|Zoe||Sunshine on a Rainy Day||@JamesOldham|
|Simple Minds||Alive and Kicking||@adibeasley|
|Bill Nelson||Hope for the Heartbeat||@durutti74|
|David Bowie||Rock n’ Roll Suicide||@ladyofsonnets66|
|Peter Gabriel ft. Kate Bush||Don’t Give Up|
|Pink Floyd||High Hopes||@n1ckbab3r|
|Sam Cooke||A Change is Gonna Come||@ScottP68|
|The Four Tops||Reach Out||@VikingSlaveGirl|
|Simon and Garfunkel||Bridge Over Troubled Water|
“Most liked” song:
|George Thorogood and the Destroyers||I Drink Alone|
|Warren Zevon||Splendid Isolation||@_sandywishart|
|Eric Carmen||All By Myself||@nobrightside|
|Stephen Stills||Love the One You’re With||@MirandaKitten|
|Suzanne Vega||Solitude Standing||@_MM1965_|
|Scott Walker||On Your Own Again||@richard0x4a|
|Otis Redding||(Sittin’ on) the Dock of the Bay||@AndrewLabmonkey|
|The Rolling Stones||Please Go Home|
|David Bowie||Sound and Vision||@ladyofsonnets66|
|Statler Brothers||Flowers on the Wall|
|The Police||Don’t Stand So Close to Me||@adibeasley|
|Genesis||Land of Confusion|
|Tame Impala||Solitude is Bliss|
|Dan Rose||Never Gonna Leave|
|Blur||On Your Own||@jenbren1976|
|Edward Sharpe and the Magnetic Zeros||Home|
|Evans the Death||I’m So Unclean||@substandardnerd|
|The Tragically Hip||The Last Recluse|
|Oasis||Sittin’ Here in Silence (On My Own)||@neilc79|
|De La Soul||Me, Myself and I||@ItsDaveWard|
|Jack White||Alone in My Home|
|Killing Joke||I am the Virus|
|Slipknot||Don’t Get Close||@Gobbygritlet|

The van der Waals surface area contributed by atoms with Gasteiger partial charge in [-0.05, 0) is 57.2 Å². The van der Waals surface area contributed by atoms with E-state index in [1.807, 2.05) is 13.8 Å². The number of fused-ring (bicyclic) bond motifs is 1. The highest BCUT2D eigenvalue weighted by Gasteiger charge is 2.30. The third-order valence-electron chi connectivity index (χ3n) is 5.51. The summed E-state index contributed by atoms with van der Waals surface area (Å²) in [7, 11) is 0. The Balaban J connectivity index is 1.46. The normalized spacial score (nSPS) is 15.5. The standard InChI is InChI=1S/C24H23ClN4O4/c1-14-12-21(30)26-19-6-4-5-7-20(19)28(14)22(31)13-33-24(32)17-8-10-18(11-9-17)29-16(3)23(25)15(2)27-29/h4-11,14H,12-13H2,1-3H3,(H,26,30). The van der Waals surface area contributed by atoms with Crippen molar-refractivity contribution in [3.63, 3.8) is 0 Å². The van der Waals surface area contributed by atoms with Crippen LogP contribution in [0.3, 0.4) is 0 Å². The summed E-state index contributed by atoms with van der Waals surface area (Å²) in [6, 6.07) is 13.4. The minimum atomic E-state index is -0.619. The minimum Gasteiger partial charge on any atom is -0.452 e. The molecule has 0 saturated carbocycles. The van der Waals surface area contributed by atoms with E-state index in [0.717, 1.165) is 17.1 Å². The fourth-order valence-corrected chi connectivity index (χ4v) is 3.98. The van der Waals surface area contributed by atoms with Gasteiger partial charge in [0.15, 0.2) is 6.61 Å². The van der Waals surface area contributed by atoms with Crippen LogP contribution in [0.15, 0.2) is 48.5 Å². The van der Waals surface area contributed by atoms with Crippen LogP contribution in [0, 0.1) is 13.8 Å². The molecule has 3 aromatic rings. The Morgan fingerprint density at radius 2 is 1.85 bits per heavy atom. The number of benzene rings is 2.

|System of a Down||Lonely Day|
|The Mamas and the Papas||Safe in My Garden|
Song of the Week:
|X||Santa Claus is Coming to Town||@chasethegroove|
|Korn||Kidnap the Sandy Claws||@gobbyygritlet|
|Inside Joke||Twas the Night Before Christmas||@electricfriend3|
|Type O Negative||Red Water (Christmas Mourning)||@grantsales|
|Bob Dylan||Must be Santa||@dailyearworms|
|Pearl Jam||Let Me Sleep (It’s Christmas Time)||@steverodz|
|Emmy the Great and Tim Wheeler||Marshmallow Road||@gigticket|
|Whyte Horses||Next Year Will be Mine||@miftin81|
|Caitlin Rose||You Never Come Home for Christmas||@richard0x4a|
|Smith and Burrows||When the Thames Froze||@_mm1965_|
|Tom Waits||Christmas Card from a Hooker in Minneapolis||@neilc79|
|The Kinks||Father Christmas||@itsdaveward|
|The Greedies||A Merry Jingle||@amcyoung|
|Kim Wilde vs Lawnmower Deth||F U Kristmas!||@musicvstheworld|
|Eels||Christmas is Going to the Dogs||@musicvstheworld|
|Frightened Rabbit||It’s Christmas so We’ll Stop||@musicvstheworld|
|Dropkick Murphys||The Season’s Upon Us||@musicvstheworld|
|The Pogues||Fairytale of New York||@musicvstheworld|
Peterborough has spawned a diverse amount of musical talent in the past forty years, everything from thrash metal to synth pop.
The newest kids on the block are this little bunch, Martini Police. Unashamedly quirk-pop, it sounds like two different bands.
On their debut EP, “11:11pm“, the songs sung by guitarist/bassist Harvey Foster have a harder, more indie edge to them, whilst those featuring bassist/guitarist Megan Leigh have a softer ingredient – imagine Sheryl Crow wearing a Motown coat. Stir in some Television, Vaccines-like affected guitar and a smattering of Hot Hot Heat and you’re getting close.